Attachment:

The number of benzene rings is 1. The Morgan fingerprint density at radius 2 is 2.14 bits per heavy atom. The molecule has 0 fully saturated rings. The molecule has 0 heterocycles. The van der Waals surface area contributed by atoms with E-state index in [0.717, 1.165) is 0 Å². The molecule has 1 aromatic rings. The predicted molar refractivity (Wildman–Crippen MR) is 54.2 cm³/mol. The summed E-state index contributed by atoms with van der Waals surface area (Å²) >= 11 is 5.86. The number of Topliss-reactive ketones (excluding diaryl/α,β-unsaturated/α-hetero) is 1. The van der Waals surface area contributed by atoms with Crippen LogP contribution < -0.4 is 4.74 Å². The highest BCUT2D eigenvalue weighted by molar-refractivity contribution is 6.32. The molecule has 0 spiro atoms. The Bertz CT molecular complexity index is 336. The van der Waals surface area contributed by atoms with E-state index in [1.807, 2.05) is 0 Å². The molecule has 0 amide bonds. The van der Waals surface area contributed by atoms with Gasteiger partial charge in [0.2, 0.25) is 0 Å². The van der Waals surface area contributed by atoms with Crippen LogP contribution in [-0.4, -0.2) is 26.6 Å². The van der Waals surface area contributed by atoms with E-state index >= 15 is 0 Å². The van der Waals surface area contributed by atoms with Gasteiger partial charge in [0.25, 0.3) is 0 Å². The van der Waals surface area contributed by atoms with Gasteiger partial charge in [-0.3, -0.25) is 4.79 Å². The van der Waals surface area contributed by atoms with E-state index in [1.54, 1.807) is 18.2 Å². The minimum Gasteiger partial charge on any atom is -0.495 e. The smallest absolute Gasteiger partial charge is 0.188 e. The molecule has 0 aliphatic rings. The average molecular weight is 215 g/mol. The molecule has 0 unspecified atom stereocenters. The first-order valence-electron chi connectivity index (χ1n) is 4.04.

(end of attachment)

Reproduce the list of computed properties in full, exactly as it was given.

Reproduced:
The number of benzene rings is 1. The Morgan fingerprint density at radius 2 is 2.14 bits per heavy atom. The molecule has 0 fully saturated rings. The molecule has 0 heterocycles. The van der Waals surface area contributed by atoms with E-state index in [0.717, 1.165) is 0 Å². The molecule has 1 aromatic rings. The predicted molar refractivity (Wildman–Crippen MR) is 54.2 cm³/mol. The summed E-state index contributed by atoms with van der Waals surface area (Å²) >= 11 is 5.86. The number of Topliss-reactive ketones (excluding diaryl/α,β-unsaturated/α-hetero) is 1. The van der Waals surface area contributed by atoms with Crippen LogP contribution < -0.4 is 4.74 Å². The highest BCUT2D eigenvalue weighted by molar-refractivity contribution is 6.32. The molecule has 0 spiro atoms. The Bertz CT molecular complexity index is 336. The van der Waals surface area contributed by atoms with E-state index in [1.807, 2.05) is 0 Å². The molecule has 0 amide bonds. The van der Waals surface area contributed by atoms with Gasteiger partial charge in [0.2, 0.25) is 0 Å². The van der Waals surface area contributed by atoms with Crippen LogP contribution in [-0.4, -0.2) is 26.6 Å². The van der Waals surface area contributed by atoms with E-state index >= 15 is 0 Å². The van der Waals surface area contributed by atoms with Gasteiger partial charge in [0.25, 0.3) is 0 Å². The van der Waals surface area contributed by atoms with Gasteiger partial charge in [-0.3, -0.25) is 4.79 Å². The van der Waals surface area contributed by atoms with E-state index in [1.54, 1.807) is 18.2 Å². The minimum Gasteiger partial charge on any atom is -0.495 e. The smallest absolute Gasteiger partial charge is 0.188 e. The molecule has 0 aliphatic rings. The average molecular weight is 215 g/mol. The molecule has 0 unspecified atom stereocenters. The first-order valence-electron chi connectivity index (χ1n) is 4.04.